Sligo Rovers say the guidelines regarding a return to action in the SSE Airtricity League presented to clubs earlier this week are impractical.
A document entitled Return To Football – Behind Closed Doors was put together by the FAI in collaboration with the National League Executive Committee (NLEC) and the players' association, the PFAI.
Football here is suspended until June 19 at the earliest, and among the potential plans for a return is one behind closed doors.
The document presented to clubs outlined a number of measures that will need to be put in place should games be allowed go ahead in empty stadiums.
Among them are players checking their temperatures before the leaving the house, before being re-checked upon arrival at the club.
Two buses must be used by clubs on away trips, and kits should be washed immediately after games.
Clubs have been offered the chance to provide their feedback, and Shamrock Rovers were the first to back the proposals.
However, Sligo Rovers are not so keen.
Bit-o-Red chairman Tommy Higgins says the Return To Football – Behind Closed Doors document "brings with it a lot of complications".
Higgins added, "First of all we have to give credit to the FAI for trying to get everything up and running. They are doing their very best for all of us under very difficult circumstances.
"Finance is one thing, but the practicalities are another.
"There is a 40-page list of to-dos and not to do. The resources required would be prohibitive.
"From our point of view it is not practical for us."
Sligo were among the first clubs to announce temporary layoffs of staff due to the shutting down of football in the country.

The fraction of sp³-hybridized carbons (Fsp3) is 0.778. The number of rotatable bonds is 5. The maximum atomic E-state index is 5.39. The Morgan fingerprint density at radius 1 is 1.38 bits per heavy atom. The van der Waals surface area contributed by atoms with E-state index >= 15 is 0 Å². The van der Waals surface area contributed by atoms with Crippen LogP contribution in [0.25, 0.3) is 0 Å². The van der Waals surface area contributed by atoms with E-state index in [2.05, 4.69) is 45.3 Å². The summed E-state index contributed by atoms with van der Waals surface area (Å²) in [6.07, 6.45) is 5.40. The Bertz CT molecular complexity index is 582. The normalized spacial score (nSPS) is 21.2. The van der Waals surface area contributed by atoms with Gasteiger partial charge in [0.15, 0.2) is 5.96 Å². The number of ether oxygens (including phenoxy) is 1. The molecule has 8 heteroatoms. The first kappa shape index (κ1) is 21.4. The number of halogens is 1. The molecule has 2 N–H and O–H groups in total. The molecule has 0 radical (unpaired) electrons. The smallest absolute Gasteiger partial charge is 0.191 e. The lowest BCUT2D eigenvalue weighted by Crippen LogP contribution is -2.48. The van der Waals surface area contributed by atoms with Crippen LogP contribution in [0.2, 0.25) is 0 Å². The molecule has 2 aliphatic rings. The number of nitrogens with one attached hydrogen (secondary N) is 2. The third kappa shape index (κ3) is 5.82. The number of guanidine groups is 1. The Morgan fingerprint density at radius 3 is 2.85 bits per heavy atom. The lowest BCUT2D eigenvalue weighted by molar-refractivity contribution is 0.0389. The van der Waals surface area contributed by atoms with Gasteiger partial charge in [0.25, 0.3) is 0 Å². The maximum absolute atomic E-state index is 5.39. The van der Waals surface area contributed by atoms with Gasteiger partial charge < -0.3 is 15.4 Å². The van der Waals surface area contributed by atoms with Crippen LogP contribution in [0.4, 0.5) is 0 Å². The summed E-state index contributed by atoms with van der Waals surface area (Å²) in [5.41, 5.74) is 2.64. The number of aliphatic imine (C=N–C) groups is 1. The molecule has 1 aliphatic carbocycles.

They would be in a vastly different fiscal space to Shamrock Rovers, who have continued to employ their staff, albeit with players and coaching staff taking 25 per cent pay cuts.
“I think our club would be against it. It is just not feasible", Higgins added.
"They have to do this exercise for UEFA to see what is happening all over Europe.
"It’s not just an Irish problem, it’s a European and worldwide problem. The cost factor is prohibitive and I don’t know who would be able to afford it
"We’d have to have social distancing and whether we have the facilities to input that for players, I don’t think it’s on. But I have to give support for trying it and checking if it is feasible."
Higgins has also poured cold water on the Niall Quinn's plan to have games which fans can't attempt be streamed online for a fee.
While he sees some merit in the FAI Interim Deputy CEO's idea, Higgins can't see it working in a meaningful sense, "There would be an initial support for that. I’m not so sure that we would get enough streams on that to finance the entire operation.
He added, “We know our demographics, we know there could be issues with broadband in certain areas, we know there could be competition against other leagues when they return.
"When we weigh it up, it’s probably not looking a viable operation. We’ll continue to look at that."